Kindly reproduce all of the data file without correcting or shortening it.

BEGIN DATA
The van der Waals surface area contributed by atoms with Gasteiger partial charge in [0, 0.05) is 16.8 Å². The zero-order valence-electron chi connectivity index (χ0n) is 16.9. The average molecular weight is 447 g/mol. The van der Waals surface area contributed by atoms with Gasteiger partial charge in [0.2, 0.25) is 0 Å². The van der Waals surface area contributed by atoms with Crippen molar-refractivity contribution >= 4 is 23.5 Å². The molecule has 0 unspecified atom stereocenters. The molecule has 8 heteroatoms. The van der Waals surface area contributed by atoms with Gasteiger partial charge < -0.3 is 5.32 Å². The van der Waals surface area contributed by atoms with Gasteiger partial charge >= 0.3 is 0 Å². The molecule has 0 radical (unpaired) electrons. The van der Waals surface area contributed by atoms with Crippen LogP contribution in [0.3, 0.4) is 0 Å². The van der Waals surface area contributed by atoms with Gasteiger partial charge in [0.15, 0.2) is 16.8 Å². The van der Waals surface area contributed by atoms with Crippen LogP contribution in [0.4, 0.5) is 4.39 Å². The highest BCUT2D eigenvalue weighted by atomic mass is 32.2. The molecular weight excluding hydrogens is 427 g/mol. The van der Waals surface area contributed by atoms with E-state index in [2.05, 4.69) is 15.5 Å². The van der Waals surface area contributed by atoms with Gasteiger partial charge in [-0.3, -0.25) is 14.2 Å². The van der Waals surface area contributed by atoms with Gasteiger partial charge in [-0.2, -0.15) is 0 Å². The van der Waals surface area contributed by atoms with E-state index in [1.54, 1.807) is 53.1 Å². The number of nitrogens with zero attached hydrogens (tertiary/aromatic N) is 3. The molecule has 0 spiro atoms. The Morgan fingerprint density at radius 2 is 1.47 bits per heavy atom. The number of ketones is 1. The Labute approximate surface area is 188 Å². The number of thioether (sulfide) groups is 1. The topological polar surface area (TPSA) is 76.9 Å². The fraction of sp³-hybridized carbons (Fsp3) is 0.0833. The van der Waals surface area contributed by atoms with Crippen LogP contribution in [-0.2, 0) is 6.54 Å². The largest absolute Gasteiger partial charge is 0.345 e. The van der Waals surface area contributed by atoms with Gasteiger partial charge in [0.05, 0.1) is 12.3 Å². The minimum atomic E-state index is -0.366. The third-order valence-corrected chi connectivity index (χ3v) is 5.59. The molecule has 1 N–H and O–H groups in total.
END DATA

The van der Waals surface area contributed by atoms with Gasteiger partial charge in [0, 0.05) is 16.8 Å². The zero-order valence-electron chi connectivity index (χ0n) is 16.9. The average molecular weight is 447 g/mol. The van der Waals surface area contributed by atoms with Gasteiger partial charge in [0.2, 0.25) is 0 Å². The van der Waals surface area contributed by atoms with Crippen molar-refractivity contribution >= 4 is 23.5 Å². The molecule has 0 unspecified atom stereocenters. The molecule has 8 heteroatoms. The van der Waals surface area contributed by atoms with Gasteiger partial charge < -0.3 is 5.32 Å². The van der Waals surface area contributed by atoms with Gasteiger partial charge >= 0.3 is 0 Å². The molecule has 0 radical (unpaired) electrons. The van der Waals surface area contributed by atoms with Crippen LogP contribution in [0.3, 0.4) is 0 Å². The van der Waals surface area contributed by atoms with Gasteiger partial charge in [0.15, 0.2) is 16.8 Å². The van der Waals surface area contributed by atoms with Crippen LogP contribution in [0.4, 0.5) is 4.39 Å². The highest BCUT2D eigenvalue weighted by atomic mass is 32.2. The molecular weight excluding hydrogens is 427 g/mol. The van der Waals surface area contributed by atoms with E-state index in [2.05, 4.69) is 15.5 Å². The van der Waals surface area contributed by atoms with Gasteiger partial charge in [-0.3, -0.25) is 14.2 Å². The van der Waals surface area contributed by atoms with Gasteiger partial charge in [-0.2, -0.15) is 0 Å². The van der Waals surface area contributed by atoms with E-state index in [1.54, 1.807) is 53.1 Å². The number of nitrogens with zero attached hydrogens (tertiary/aromatic N) is 3. The molecule has 0 spiro atoms. The Morgan fingerprint density at radius 2 is 1.47 bits per heavy atom. The number of ketones is 1. The Labute approximate surface area is 188 Å². The number of thioether (sulfide) groups is 1. The topological polar surface area (TPSA) is 76.9 Å². The fraction of sp³-hybridized carbons (Fsp3) is 0.0833. The van der Waals surface area contributed by atoms with Crippen LogP contribution in [-0.2, 0) is 6.54 Å². The largest absolute Gasteiger partial charge is 0.345 e. The van der Waals surface area contributed by atoms with Gasteiger partial charge in [0.05, 0.1) is 12.3 Å². The minimum atomic E-state index is -0.366. The third-order valence-corrected chi connectivity index (χ3v) is 5.59. The molecule has 1 N–H and O–H groups in total.